THE Metro Central Joint Development Assessment Panel (JDAP) has approved the amended six-storey Heir apartments on King William Street despite concerns raised about the “imposing” figure and removal of proposed restaurants.
At its meeting today, the JDAP supported the City of Bayswater officers’ recommendation to approve Yolk Property Group’s $7 million mixed use development comprising two shops and 27 apartments 4-1, with Bayswater Deputy Mayor Chris Cornish voting against.
Panel member and Bayswater councillor Catherine Ehrhardt’s amendment to approve a 18-month extension of approval instead of one year was passed as a compromise between officers and the developer’s requests.
Conditions include stores being separated by walls, each dwelling to be provided with an outdoor living area of minimum 2.4m internal width and 10sq m internal area and a cash-in-lieu payment of $60,000 to the City for the shortfall of six car bays.
This was the fourth proposal to be considered by the panel after the third proposal was rejected in September.
With 12 deputations for and three against being presented by community groups, Mayor Dan Bull, Harris Architects’ Jonathon Harris, Moharich and More’s Belinda Moharich and other residents, the panel considered points raised for and against the proposal.
Cr Bull, who spoke against, said the council considered the proposal on planning grounds and the proposal was not compliant under Town Planning Scheme No.24 and Special Control Area (SCA) 12, which stated developments could not exceed five storeys and the maximum height of 20m.
Bayswater Deserves Better chair Keith Clements said the developers should have “stuck to the rules” with five storeys instead of trying to “squeeze the dollar” out of the building.
“There is not a lot of change but we have had a nod to our heritage,” he said.
“It is still imposing, not to human scale and not harmonious to the community.”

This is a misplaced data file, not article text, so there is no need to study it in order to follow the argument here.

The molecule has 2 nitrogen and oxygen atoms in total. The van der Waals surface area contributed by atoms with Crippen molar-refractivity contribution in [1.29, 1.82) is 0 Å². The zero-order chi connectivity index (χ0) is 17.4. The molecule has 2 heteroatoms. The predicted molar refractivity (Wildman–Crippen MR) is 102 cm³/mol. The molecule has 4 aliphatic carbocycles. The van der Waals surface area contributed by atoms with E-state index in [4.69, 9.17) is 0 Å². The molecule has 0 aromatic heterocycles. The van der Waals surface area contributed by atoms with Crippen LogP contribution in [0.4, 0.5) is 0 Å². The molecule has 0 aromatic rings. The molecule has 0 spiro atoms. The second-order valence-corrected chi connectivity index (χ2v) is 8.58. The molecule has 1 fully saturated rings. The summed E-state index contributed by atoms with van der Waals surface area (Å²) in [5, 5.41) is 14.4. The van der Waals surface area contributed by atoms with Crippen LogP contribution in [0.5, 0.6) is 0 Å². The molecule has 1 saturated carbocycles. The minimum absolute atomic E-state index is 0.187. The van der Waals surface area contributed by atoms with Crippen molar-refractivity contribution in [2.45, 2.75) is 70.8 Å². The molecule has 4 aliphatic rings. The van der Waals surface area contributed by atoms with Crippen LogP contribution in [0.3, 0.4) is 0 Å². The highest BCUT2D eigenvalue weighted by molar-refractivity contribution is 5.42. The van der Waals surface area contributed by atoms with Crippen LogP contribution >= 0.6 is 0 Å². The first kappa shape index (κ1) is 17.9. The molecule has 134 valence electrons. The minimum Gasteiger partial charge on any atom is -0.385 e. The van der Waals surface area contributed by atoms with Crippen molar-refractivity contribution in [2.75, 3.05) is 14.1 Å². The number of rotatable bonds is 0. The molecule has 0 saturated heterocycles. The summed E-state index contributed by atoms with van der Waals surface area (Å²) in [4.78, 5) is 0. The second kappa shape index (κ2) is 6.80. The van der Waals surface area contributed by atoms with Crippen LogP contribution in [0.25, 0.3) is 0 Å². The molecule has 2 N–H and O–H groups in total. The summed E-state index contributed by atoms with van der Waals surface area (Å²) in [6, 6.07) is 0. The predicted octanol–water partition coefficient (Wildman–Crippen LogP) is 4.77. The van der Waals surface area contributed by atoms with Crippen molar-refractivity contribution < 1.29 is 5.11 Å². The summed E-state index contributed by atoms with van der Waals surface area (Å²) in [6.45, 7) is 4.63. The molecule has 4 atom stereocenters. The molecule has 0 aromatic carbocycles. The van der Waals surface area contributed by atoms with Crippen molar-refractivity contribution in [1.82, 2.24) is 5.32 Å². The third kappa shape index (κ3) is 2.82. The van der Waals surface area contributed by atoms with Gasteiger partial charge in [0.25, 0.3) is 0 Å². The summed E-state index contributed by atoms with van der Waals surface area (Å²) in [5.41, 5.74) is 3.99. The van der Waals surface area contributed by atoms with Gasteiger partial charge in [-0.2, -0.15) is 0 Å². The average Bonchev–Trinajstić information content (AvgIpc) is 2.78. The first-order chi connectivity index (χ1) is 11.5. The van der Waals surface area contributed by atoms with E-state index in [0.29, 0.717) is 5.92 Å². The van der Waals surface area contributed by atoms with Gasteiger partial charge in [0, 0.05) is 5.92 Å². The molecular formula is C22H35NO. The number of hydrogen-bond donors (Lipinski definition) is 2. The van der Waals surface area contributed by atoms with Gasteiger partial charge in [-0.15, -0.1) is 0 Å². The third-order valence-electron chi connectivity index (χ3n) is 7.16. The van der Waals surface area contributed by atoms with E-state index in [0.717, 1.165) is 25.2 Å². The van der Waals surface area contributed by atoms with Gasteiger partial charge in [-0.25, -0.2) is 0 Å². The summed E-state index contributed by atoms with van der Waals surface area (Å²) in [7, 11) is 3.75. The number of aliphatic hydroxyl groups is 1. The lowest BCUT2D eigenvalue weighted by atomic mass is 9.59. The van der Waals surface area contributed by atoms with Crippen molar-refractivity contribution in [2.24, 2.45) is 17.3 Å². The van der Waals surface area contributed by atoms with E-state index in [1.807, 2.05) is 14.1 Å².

Bayswater Pharmacy 777 owner Greg Da Rui, who spoke on behalf of Future Bayswater chair Paul Shanahan, said the development was an “important first step” in providing housing diversity in the form of extra height and apartments.
“Without any design guidelines for this precinct, it is impossible for developers to know exactly what the ‘character’ of the area is… this concern is fundamentally about taste,” he said.
“Our group really like the design of this building and would heartily welcome it into our community.”
Fellow member Linda Slater said the quality integration of “the old and the new” established clear prerequisites for future developments in the town centre.
Deputy presiding member Sheryl Chaffer said issues with design requirements and access ramp widths had been addressed.
Specialist member Michael Hardy said the draft Bayswater Town Centre Structure Plan, currently on hold pending the State Government’s plans for the train station, had “little weight” in the panel’s decision.
Cr Cornish said the design was “superior” to the 2017 proposal but it was still non-compliant to SCA 12’s limit of five storeys and he could not see how the panel could exercise the discretion of the proposal.
Yolk Property Group director Pete Adams, told the Reporter after the meeting, that it was a “good result” for the people of Bayswater.
“We have just got to basically get it built now but we are not too sure of who it is going to be,” he said.